What prompts elephants to cross to the gardens
Ritah Murungi, the Ruibirizi District Natural Resources Officer, says communities have some kind of land shortage so they prefer using the land adjacent to the protected areas for agriculture.
She says the majority of the farmers at the park boundary plant food crops like watermelon, tomatoes, cassava, cabbage and others which are palatable for the animals and thus attract them.
“Usually, they plant food crops that attract elephants like watermelon, tomatoes and onions. When they (animals) come they do a lot of destruction which is affecting the community. Whenever people see those animals, they try to kill them so that they reduce their (animal) population. That is now the scenario that we have in,” Murungi elaborates.
The elephants mostly cross to the gardens in the evening and at night so the residents have to keep in their gardens to chase the herbivores which can eat up to ten acres of plants in one night.
Beehive fencing proving effective in mitigating human-elephant conflicts
The Rubirizi district Senior Entomologist, Geofrey Muhindo, says these beehives are erected at the park boundary so that when the animals attempt to cross to the gardens, they hit the beehives and awaken the bees.
He says the elephants fear bee sting and as such cannot stay in an area where they sense the presence of bees.
“Of course, elephants come not knowing that there are bees. We have set up a long line of beehives. It is our trap. When they come, they bump into the bees and the bees wake up and try to defend themselves by stinging the elephants.
All of a sudden you see elephants running away not crossing into farmers’ fields. That is practically how it works.” Muhindo explains.
Uganda Wildlife Authority (UWA) Warden In charge of Kyambura Wildlife Reserve, Captain John Tugume, says several methods including the digging of pits or trenches and the use of the electric fencing around the park have not yielded much result.
He says the electric fence is expensive (one kilometre of electric fence takes almost Ushs50 million) but also, the elephants are wise and oftentimes fill the trenches with soil and then cross over.
According to a yet-to-be-published research by scholars from Mountains of the Moon University, crop damage is at 1.7% in areas with apiary while in regions without apiary, it stands at 98.3%.
Human deaths in areas with apiary are at 0% but where there is no apiary, it is at 100%. Human injury in areas with apiary is reported at 3.8% and 96.2% in areas without apiary. Property destruction is 0% in areas with apiary and 100% without apiary. The same research also indicates 0% livestock predation in areas with apiary and 100% without apiary.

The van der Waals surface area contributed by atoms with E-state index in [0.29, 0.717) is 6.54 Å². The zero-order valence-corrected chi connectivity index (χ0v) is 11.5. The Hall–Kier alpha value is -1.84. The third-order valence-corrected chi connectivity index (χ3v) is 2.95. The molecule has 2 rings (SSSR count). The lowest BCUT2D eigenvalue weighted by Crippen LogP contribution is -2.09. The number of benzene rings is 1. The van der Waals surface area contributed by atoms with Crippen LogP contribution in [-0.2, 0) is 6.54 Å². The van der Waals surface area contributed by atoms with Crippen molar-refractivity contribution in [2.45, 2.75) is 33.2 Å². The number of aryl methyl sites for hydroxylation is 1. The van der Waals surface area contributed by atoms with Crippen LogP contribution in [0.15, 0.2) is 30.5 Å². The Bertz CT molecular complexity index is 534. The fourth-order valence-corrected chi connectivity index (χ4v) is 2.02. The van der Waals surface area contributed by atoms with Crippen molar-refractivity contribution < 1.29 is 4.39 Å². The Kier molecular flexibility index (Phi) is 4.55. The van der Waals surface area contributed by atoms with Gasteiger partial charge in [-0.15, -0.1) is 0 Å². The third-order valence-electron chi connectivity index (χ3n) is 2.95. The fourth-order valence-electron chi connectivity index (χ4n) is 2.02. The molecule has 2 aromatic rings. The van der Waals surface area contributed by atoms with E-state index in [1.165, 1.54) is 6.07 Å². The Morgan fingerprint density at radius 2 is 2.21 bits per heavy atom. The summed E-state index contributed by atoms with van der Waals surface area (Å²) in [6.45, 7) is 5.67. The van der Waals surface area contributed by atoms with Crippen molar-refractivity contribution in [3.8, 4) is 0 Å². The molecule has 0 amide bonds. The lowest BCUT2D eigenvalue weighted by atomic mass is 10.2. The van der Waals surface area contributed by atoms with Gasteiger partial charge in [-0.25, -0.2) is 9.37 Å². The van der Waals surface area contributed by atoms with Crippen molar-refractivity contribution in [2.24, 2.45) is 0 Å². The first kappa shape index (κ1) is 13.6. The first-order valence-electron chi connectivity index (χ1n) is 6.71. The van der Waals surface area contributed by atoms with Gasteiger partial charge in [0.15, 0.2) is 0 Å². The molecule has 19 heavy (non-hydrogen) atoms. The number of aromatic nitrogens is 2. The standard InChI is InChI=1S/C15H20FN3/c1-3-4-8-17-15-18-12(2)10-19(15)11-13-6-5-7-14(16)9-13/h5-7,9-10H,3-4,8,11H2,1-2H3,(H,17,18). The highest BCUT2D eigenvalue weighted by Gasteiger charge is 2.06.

They also make up a big percentage of the animals in the Queen Elizabeth National Park. However, the numbers have been reducing over time due to human-elephant conflicts.
Moses Agaba says his group adopted the use of bee hive fencing after realizing that the elephant population and the tourists that visit because of elephants were reducing as a result of the human-elephant conflicts
“Before we started this intervention, we made reports to Uganda Wildlife Authority (UWA). The UWA don’t give any compensation so people started poisoning the elephants. Women who do farming at the boundary deployed strongmen to kill the elephants,” Agaba reveals.
Adding, “After a long time losing our elephants, tourism in our area reduced. We get many tourists who come to visit Queen Elizabeth to see elephants so when people kill all the elephants in the area, we lose out. That is why we started beekeeping to save elephants and promote tourism in our areas,”
Apiary and crop yields around the park
The beekeeping is helping in improving crop yields around the park. The bees pollinate the flowers as they go about collecting nectar which results in the flourishing of the crops around the park.
Moses Agaba says they indeed get high crop yields around the park because of the bees a reason most of them have embraced apiary to not only chase elephants but also improve crop yields.
Apiary and improved livelihoods for communities
The beekeeping has not only solved the human-elephant conflicts around the park but it is also a source of honey and bee products which the women of Katara Poverty Alleviation Group sell and get money for other basic needs.
“I have my brothers who had stopped schooling because of not having money to take them to school but since we started having the beehives, we are getting honey and can sell that honey to take them to school. Even me as a youth I can get what I need rather than requesting from other people,” Nayebare, a member of the Group states.
Murungi, a Natural Resources Officer, affirms that indeed the people harvest a lot of honey products from the hives around the park which they sell and improve their livelihoods. She says in a season they can get about 200 kilograms of honey which is processed by the Katara women themselves and then packaged.
Murungi notes, “The market for honey is not a problem. The problem is the production to serve the market [meet the demand]. We have many lodges around that use a lot of honey. The availability of the market has led to the scaling up of this intervention. The bees deter wild animals but at the same time, farmers benefit through the sale of honey products, and tourism. Farmers find themselves having a better livelihood,”